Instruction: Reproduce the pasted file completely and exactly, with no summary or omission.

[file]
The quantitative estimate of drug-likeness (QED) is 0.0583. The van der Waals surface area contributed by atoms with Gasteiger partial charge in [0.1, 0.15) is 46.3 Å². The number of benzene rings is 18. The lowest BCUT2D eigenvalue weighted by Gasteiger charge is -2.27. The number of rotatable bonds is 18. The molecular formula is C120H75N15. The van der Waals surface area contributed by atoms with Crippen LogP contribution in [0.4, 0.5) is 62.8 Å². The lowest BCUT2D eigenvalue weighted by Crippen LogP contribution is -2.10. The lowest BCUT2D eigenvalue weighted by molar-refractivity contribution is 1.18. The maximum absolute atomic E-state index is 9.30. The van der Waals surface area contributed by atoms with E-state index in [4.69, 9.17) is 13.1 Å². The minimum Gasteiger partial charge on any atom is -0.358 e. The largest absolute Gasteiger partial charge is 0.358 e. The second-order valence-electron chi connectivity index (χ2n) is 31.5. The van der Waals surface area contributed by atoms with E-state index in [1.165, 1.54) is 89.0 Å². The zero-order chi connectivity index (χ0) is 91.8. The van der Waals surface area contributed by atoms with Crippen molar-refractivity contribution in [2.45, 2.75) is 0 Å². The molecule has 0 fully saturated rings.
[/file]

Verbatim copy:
The quantitative estimate of drug-likeness (QED) is 0.0583. The van der Waals surface area contributed by atoms with Gasteiger partial charge in [0.1, 0.15) is 46.3 Å². The number of benzene rings is 18. The lowest BCUT2D eigenvalue weighted by Gasteiger charge is -2.27. The number of rotatable bonds is 18. The molecular formula is C120H75N15. The van der Waals surface area contributed by atoms with Crippen LogP contribution in [0.4, 0.5) is 62.8 Å². The lowest BCUT2D eigenvalue weighted by Crippen LogP contribution is -2.10. The lowest BCUT2D eigenvalue weighted by molar-refractivity contribution is 1.18. The maximum absolute atomic E-state index is 9.30. The van der Waals surface area contributed by atoms with E-state index in [4.69, 9.17) is 13.1 Å². The minimum Gasteiger partial charge on any atom is -0.358 e. The largest absolute Gasteiger partial charge is 0.358 e. The second-order valence-electron chi connectivity index (χ2n) is 31.5. The van der Waals surface area contributed by atoms with E-state index in [1.165, 1.54) is 89.0 Å². The zero-order chi connectivity index (χ0) is 91.8. The van der Waals surface area contributed by atoms with Crippen molar-refractivity contribution in [2.45, 2.75) is 0 Å². The molecule has 0 fully saturated rings.